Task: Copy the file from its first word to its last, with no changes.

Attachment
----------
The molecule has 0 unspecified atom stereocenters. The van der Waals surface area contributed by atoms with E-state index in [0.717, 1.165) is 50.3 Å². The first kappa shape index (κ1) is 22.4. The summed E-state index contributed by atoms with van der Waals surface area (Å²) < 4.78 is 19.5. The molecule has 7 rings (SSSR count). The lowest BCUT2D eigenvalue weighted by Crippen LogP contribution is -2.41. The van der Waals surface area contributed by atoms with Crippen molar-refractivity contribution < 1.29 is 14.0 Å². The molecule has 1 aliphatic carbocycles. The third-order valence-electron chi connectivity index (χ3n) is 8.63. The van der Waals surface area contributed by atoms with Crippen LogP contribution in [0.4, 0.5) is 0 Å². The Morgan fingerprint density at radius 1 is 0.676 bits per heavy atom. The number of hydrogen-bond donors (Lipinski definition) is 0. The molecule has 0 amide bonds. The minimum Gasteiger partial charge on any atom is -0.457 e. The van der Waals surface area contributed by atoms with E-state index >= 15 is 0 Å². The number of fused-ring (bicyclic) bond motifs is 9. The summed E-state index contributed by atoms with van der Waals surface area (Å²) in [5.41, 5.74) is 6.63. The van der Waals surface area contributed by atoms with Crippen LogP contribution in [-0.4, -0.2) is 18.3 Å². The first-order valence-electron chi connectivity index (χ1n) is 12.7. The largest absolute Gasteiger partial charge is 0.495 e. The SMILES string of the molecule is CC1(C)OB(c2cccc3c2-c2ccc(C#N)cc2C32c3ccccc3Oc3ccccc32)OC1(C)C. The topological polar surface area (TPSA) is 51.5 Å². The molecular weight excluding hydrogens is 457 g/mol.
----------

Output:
The molecule has 0 unspecified atom stereocenters. The van der Waals surface area contributed by atoms with E-state index in [0.717, 1.165) is 50.3 Å². The first kappa shape index (κ1) is 22.4. The summed E-state index contributed by atoms with van der Waals surface area (Å²) < 4.78 is 19.5. The molecule has 7 rings (SSSR count). The lowest BCUT2D eigenvalue weighted by Crippen LogP contribution is -2.41. The van der Waals surface area contributed by atoms with Crippen molar-refractivity contribution < 1.29 is 14.0 Å². The molecule has 1 aliphatic carbocycles. The third-order valence-electron chi connectivity index (χ3n) is 8.63. The van der Waals surface area contributed by atoms with Crippen LogP contribution in [0.4, 0.5) is 0 Å². The Morgan fingerprint density at radius 1 is 0.676 bits per heavy atom. The number of hydrogen-bond donors (Lipinski definition) is 0. The molecule has 0 amide bonds. The minimum Gasteiger partial charge on any atom is -0.457 e. The van der Waals surface area contributed by atoms with E-state index >= 15 is 0 Å². The number of fused-ring (bicyclic) bond motifs is 9. The summed E-state index contributed by atoms with van der Waals surface area (Å²) in [5.41, 5.74) is 6.63. The van der Waals surface area contributed by atoms with Crippen LogP contribution in [-0.4, -0.2) is 18.3 Å². The first-order valence-electron chi connectivity index (χ1n) is 12.7. The largest absolute Gasteiger partial charge is 0.495 e. The SMILES string of the molecule is CC1(C)OB(c2cccc3c2-c2ccc(C#N)cc2C32c3ccccc3Oc3ccccc32)OC1(C)C. The topological polar surface area (TPSA) is 51.5 Å². The molecular weight excluding hydrogens is 457 g/mol.